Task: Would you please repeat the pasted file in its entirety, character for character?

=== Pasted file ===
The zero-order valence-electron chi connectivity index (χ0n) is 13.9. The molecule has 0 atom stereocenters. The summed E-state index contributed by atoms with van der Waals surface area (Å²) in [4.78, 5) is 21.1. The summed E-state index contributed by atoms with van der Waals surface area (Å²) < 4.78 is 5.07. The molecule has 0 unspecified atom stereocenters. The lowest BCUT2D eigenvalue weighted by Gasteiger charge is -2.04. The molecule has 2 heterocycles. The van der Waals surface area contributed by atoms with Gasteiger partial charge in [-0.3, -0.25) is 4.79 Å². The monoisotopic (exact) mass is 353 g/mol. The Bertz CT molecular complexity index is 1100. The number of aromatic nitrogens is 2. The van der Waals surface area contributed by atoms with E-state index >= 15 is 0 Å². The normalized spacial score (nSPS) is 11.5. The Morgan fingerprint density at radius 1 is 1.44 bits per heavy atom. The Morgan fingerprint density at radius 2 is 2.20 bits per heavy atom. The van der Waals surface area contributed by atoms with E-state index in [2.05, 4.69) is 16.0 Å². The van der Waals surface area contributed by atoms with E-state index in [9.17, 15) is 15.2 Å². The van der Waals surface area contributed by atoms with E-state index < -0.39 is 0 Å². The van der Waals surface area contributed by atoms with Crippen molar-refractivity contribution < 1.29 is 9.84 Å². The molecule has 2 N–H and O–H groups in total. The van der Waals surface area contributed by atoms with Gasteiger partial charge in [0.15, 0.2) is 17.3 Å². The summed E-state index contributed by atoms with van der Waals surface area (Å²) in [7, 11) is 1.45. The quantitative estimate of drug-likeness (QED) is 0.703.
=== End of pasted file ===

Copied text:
The zero-order valence-electron chi connectivity index (χ0n) is 13.9. The molecule has 0 atom stereocenters. The summed E-state index contributed by atoms with van der Waals surface area (Å²) in [4.78, 5) is 21.1. The summed E-state index contributed by atoms with van der Waals surface area (Å²) < 4.78 is 5.07. The molecule has 0 unspecified atom stereocenters. The lowest BCUT2D eigenvalue weighted by Gasteiger charge is -2.04. The molecule has 2 heterocycles. The van der Waals surface area contributed by atoms with Gasteiger partial charge in [-0.3, -0.25) is 4.79 Å². The monoisotopic (exact) mass is 353 g/mol. The Bertz CT molecular complexity index is 1100. The number of aromatic nitrogens is 2. The van der Waals surface area contributed by atoms with E-state index >= 15 is 0 Å². The normalized spacial score (nSPS) is 11.5. The Morgan fingerprint density at radius 1 is 1.44 bits per heavy atom. The Morgan fingerprint density at radius 2 is 2.20 bits per heavy atom. The van der Waals surface area contributed by atoms with E-state index in [2.05, 4.69) is 16.0 Å². The van der Waals surface area contributed by atoms with E-state index in [9.17, 15) is 15.2 Å². The van der Waals surface area contributed by atoms with E-state index < -0.39 is 0 Å². The van der Waals surface area contributed by atoms with Crippen molar-refractivity contribution < 1.29 is 9.84 Å². The molecule has 2 N–H and O–H groups in total. The van der Waals surface area contributed by atoms with Gasteiger partial charge in [0.15, 0.2) is 17.3 Å². The summed E-state index contributed by atoms with van der Waals surface area (Å²) in [7, 11) is 1.45. The quantitative estimate of drug-likeness (QED) is 0.703.